The spirit and energizing direction of the American Section, the devotion to a Cause rather than to its instrument, the Society, as contrasted with the work in India under Col. Olcott's autocratic control, are well typified in Madame Blavatsky's Letter to the Convention, presented by Mr. Judge in these words: "I have received from our revered founder, Madame H. P. Blavatsky, a letter for this Convention ... and beg to lay it before you."

The four Letters of H.P.B. to the Conventions of the American Section are unique. They are the only addresses of H.P.B. to any Theosophical bodies, for she never thus honored either the Indian, the British or the European Sections. These letters are the public authoritative statements by the Agent of the Masters in enunciation of the real basis of the Theosophical Society and of all Theosophical endeavor, esoteric and exoteric. This second letter was written soon after the issuance of the Preliminary Memorandum and First Instructions to the members of the Esoteric Section. The letter shows the real spirit of the Movement in the West, the ever-existent dangers to be confronted, her insistent endeavor to keep the line energized in the true direction, and her exoteric treatment and appeal as compared with some extracts from the Preliminary Memorandum addressed to the members of the Esoteric Section. We quote:

"But you in America. Your Karma as a nation has brought Theosophy home to you. The life of the Soul, the psychic side of nature is open to many of you. The life of altruism is not so much a high ideal as a matter of practice. Naturally, then, Theosophy finds a home in many hearts and minds, and strikes a resounding harmony as soon as it reaches the ears of those who are ready to listen. There, then, is part of your work: to lift high the torch of the liberty of the Soul of Truth that all may see it and benefit by its light.

"Therefore it is that the Ethics of Theosophy are even more necessary to mankind than the scientific aspects of the psychic facts of nature and man ....

"... Once before was growth checked in connection with the psychic phenomena, and there may yet come a time when the moral and ethical foundations of the Society may be wrecked in a similar way. What can be done to prevent such a thing is for each Fellow of the Society to make Theosophy a vital factor in their lives -- to make it real, to weld its principles firmly into their lives -- in short, to make it their own and treat the Theosophical Society as if it were themselves. Following closely on this is the necessity for Solidarity among the Fellows of the Society; the acquisition of such a feeling of identity with each and all of our Brothers that an attack upon one is an attack upon all...."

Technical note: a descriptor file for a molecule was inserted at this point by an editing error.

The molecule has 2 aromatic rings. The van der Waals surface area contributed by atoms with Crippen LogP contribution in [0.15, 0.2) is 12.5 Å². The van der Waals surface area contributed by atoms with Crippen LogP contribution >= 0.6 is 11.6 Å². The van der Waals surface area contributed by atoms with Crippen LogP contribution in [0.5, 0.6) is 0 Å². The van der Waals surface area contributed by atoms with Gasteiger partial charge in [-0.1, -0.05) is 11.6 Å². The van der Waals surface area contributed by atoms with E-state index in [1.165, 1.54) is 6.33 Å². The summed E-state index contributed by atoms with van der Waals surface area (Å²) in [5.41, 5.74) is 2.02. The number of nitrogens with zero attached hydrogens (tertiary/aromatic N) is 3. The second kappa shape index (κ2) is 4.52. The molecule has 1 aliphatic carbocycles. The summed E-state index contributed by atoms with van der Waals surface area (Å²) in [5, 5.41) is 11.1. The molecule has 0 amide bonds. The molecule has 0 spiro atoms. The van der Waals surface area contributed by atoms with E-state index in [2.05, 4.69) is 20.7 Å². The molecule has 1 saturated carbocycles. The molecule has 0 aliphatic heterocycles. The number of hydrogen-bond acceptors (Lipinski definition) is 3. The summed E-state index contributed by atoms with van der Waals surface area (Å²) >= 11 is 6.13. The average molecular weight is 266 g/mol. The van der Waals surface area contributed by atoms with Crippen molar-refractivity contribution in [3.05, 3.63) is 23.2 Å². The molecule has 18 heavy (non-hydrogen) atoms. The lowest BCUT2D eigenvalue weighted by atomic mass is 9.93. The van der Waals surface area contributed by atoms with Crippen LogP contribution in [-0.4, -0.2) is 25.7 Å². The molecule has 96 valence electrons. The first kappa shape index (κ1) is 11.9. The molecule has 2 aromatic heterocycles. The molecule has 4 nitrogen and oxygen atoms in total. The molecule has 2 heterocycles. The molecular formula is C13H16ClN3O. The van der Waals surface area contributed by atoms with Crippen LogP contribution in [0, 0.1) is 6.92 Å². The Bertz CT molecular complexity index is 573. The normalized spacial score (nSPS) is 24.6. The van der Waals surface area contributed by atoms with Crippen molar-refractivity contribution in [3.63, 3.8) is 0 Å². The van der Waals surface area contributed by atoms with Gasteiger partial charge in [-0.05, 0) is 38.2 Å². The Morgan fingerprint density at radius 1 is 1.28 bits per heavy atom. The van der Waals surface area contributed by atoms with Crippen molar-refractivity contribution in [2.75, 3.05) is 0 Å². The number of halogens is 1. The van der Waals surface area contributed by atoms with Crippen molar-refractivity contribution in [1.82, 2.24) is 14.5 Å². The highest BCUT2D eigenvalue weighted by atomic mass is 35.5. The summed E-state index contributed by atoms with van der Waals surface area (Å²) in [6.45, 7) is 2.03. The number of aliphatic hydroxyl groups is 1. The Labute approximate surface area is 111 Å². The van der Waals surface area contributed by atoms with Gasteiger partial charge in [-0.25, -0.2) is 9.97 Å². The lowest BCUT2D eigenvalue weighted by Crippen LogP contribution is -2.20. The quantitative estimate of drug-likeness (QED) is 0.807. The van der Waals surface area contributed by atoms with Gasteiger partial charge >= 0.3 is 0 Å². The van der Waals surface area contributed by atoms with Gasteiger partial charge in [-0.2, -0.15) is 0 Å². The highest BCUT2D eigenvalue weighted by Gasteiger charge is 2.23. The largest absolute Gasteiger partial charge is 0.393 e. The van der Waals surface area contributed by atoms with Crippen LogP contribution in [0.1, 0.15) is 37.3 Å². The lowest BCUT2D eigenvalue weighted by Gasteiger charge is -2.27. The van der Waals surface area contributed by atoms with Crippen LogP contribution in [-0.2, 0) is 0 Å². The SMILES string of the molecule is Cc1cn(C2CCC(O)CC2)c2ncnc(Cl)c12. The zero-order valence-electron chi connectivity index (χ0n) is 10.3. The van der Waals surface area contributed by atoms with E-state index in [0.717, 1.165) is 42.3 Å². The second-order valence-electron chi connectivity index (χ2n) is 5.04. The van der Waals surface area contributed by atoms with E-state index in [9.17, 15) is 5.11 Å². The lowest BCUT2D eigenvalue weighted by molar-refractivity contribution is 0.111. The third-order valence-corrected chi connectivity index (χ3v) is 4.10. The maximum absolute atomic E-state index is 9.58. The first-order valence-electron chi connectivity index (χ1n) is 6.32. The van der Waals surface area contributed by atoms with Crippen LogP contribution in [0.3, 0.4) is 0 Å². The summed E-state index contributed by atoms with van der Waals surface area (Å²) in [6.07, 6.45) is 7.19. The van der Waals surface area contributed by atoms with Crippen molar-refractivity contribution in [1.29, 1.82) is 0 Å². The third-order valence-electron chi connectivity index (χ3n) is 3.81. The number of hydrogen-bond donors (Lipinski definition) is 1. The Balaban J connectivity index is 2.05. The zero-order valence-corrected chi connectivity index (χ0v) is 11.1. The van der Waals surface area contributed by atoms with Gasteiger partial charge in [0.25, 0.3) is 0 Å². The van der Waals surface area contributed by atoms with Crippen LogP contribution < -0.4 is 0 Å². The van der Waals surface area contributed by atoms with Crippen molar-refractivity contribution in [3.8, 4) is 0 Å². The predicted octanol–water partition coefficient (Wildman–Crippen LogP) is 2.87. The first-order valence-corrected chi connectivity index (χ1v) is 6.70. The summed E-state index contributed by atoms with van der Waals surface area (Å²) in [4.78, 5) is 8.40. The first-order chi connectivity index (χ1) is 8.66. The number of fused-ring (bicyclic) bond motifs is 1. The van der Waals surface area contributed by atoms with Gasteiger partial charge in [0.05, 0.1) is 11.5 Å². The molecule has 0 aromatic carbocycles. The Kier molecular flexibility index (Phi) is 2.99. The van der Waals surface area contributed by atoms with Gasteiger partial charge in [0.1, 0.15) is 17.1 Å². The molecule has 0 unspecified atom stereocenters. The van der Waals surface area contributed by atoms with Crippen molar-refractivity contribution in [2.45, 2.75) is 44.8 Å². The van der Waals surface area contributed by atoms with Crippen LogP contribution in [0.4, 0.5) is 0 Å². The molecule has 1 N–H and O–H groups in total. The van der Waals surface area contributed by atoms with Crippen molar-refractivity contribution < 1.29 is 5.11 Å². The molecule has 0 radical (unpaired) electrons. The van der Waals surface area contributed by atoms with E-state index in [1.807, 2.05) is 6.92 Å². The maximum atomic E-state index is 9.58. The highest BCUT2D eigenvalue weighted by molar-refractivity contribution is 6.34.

These statements were at once the recital of history, a warning, an admonition, and, as events have all too plainly proved, a prophecy. Where the danger ever lies, and how to meet it, are considered:

"We have external enemies to fight in the shape of materialism, prejudice, and obstinacy; the enemies in the shape of custom and religious forms; enemies too numerous to mention, but nearly as thick as the sand-clouds which are raised by the blasting Sirocco of the desert. Do we not need our strength against these foes? Yet, again, there are more insidious foes, who 'take our name in vain,' and who make Theosophy a by-word in the mouths of men and the Theosophical Society a mark at which to throw mud. They slander Theosophists and Theosophy, and convert the moral Ethics into a cloak to conceal their own selfish objects. And as if this were not sufficient, there are the worst foes of all -- those of a man's own household -- Theosophists who are unfaithful both to the Society and to themselves....

"Let us, for a moment, glance backwards at the ground we have passed over. We have had ... to hold our own against the Spiritists, in the name of Truth and Spiritual Science. Not against the students of the true psychic knowledge, nor against the enlightened Spiritualists; but against the lower order of phenomenalists -- the blind worshippers of the illusionary phantoms of the Dead. These we have fought for the sake of Truth, and also for that of the world which they were misleading... Unless prepared carefully by a long and special course of study, the experimentalist risks not only the medium's soul but his own. The experiments made in Hypnotism and Mesmerism at the present time are experiments of unconscious, when not of conscious, Black Magic. The road is wide and broad which leads to such destruction; and it is but too easy to find; and only too many go ignorantly along it to their own destruction. But the practical cure of it lies in one thing. That is the course of study which I mentioned before. It sounds very simple, but it is eminently difficult; for that cure is 'ALTRUISM.' And this is the key-note of Theosophy and the cure for all ills; this it is which the real founders of the Theosophical Society promote as its first object -- UNIVERSAL BROTHERHOOD.